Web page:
04 Aug 2020
The owner of Google, Alphabet borrowed $10 billion in the investment-grade corporate debt market on Monday.
Secured at a record low cost, this is the firm’s largest bond issue.
The debt issuance was a rare move for Alphabet, reports the FT, as the company hasn’t issued bonds since 2015. Up until this latest fundraising, the firm had just $4 billion of outstanding debt.
In terms of the $10 billion on offer, Reuters reports, the $1 billion five-year tranche was issued at a 0.45% coupon, the lowest at that level of maturity since Apple issued a $1.5 billion five-year note at 0.45% back in 2013.
According to data from Refinitiv IFR, the deal acquired over $31 billion in demand. Beforehand, Alphabet’s lowest coupon was 1.25% on a note valued at $1 billion in May 2014.
There was strong investor appetite for the firm’s six-part bond, as ultra-low rates and corporate bond buying from the Fed supports issuance.
“The market is still open, there is demand for investment-grade credit and financing costs are super cheap. So, why not?” according to Monica Erickson, head of the investment-grade corporate team at DoubleLine Capital in Los Angeles.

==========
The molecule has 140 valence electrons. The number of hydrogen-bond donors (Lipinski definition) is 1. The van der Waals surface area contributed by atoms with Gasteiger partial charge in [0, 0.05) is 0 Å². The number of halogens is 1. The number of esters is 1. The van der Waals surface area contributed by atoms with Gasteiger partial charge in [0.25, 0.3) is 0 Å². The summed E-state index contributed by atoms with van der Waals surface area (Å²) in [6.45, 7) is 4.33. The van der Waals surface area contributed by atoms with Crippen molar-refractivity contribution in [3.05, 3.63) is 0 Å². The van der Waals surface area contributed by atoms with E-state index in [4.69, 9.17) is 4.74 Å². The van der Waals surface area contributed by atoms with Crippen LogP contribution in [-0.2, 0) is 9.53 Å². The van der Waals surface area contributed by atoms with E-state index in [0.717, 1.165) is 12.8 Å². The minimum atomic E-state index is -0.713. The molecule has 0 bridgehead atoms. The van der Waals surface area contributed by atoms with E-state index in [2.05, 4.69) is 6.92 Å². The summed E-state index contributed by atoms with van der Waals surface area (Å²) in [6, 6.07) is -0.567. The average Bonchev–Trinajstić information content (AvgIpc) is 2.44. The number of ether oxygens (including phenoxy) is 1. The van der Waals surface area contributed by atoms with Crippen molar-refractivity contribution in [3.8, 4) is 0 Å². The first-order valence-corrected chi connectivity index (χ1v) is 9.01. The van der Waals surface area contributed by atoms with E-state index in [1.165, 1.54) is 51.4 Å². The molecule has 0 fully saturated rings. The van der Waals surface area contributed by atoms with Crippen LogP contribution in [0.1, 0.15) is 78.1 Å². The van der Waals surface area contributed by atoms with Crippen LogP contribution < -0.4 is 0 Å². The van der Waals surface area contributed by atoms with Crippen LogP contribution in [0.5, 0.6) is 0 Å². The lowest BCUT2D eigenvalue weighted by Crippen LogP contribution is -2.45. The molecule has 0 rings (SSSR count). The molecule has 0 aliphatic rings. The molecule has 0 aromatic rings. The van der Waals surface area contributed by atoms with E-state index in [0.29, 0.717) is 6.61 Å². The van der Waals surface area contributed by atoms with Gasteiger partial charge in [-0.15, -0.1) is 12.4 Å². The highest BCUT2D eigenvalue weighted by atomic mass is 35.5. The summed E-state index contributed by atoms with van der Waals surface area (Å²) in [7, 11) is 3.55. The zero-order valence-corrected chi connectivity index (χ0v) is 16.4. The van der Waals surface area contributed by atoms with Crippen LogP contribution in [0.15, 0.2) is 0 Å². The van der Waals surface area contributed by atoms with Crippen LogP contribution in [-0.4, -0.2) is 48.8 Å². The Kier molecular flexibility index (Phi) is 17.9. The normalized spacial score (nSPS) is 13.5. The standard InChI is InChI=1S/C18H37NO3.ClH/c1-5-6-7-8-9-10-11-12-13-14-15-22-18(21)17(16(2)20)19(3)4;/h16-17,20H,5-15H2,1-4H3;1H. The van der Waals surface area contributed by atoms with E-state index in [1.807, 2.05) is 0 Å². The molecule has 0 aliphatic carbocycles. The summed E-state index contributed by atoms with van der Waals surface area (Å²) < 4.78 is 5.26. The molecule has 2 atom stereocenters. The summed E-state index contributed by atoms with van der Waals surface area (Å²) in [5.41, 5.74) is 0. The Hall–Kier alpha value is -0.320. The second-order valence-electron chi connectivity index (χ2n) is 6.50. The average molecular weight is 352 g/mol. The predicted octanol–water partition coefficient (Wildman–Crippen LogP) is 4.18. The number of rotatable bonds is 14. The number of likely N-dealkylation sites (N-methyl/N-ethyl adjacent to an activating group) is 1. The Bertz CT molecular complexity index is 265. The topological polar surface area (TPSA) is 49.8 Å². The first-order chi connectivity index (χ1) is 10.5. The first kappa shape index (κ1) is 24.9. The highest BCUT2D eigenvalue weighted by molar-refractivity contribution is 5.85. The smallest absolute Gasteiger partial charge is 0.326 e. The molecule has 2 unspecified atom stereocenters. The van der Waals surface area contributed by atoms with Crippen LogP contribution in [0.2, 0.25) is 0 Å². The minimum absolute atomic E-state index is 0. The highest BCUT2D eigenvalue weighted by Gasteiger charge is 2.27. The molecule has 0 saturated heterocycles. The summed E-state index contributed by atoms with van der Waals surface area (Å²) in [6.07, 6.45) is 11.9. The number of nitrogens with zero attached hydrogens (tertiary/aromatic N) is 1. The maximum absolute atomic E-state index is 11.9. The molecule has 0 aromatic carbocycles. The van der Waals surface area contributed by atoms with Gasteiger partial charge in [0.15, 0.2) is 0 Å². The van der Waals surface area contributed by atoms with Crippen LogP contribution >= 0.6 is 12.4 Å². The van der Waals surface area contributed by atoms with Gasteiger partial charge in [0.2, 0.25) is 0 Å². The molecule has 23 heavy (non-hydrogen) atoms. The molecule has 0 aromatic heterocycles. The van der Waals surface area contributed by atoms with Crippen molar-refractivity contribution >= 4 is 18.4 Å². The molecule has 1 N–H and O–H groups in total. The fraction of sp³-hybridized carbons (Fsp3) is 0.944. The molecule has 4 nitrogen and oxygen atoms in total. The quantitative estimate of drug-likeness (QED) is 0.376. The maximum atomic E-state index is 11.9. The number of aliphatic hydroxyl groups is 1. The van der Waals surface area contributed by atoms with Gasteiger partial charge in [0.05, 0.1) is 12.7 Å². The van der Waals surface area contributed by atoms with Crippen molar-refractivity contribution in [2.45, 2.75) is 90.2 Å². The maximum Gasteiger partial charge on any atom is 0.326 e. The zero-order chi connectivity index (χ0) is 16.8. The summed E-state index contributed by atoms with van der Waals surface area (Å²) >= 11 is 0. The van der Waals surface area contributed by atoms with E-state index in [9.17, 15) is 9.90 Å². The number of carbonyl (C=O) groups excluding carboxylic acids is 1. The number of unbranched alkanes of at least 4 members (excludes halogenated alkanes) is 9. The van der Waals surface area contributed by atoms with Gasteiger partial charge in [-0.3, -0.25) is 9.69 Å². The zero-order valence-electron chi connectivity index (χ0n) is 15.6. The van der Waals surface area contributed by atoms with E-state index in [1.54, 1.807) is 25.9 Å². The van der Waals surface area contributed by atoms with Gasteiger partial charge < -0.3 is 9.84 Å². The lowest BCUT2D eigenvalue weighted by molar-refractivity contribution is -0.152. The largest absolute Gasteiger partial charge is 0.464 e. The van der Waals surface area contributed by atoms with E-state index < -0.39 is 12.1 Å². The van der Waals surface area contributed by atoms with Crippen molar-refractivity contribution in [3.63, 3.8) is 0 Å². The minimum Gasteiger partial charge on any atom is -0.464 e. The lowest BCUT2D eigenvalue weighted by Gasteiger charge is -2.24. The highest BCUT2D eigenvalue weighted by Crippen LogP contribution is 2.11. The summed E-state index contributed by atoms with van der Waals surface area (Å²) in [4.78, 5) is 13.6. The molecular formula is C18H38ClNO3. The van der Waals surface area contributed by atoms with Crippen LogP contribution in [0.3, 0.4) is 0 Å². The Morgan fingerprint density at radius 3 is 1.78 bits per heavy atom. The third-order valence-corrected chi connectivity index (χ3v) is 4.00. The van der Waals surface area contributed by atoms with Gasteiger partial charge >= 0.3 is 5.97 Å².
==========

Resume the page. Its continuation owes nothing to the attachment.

Tom Graff, head of fixed income at Brown Advisory stated: “We’re at a stage where these extremely high-quality issuers - of which Alphabet is one - are going to price very very tight. That’s because there are a lot of buyers who need short-term, don’t-need-to-think-about-it money. You’re getting two times the yield on the five-year Treasury.”
The Google owner published its first quarterly sales decline last week in 16 years. The share price hardly altered however as the drop in sales was countered by a rally in Google’s ads business.
Graff continued: “There is a very narrow set of companies that were already super high quality, that are not impacted by this recession we’re going through right now. And Google is one of them.”
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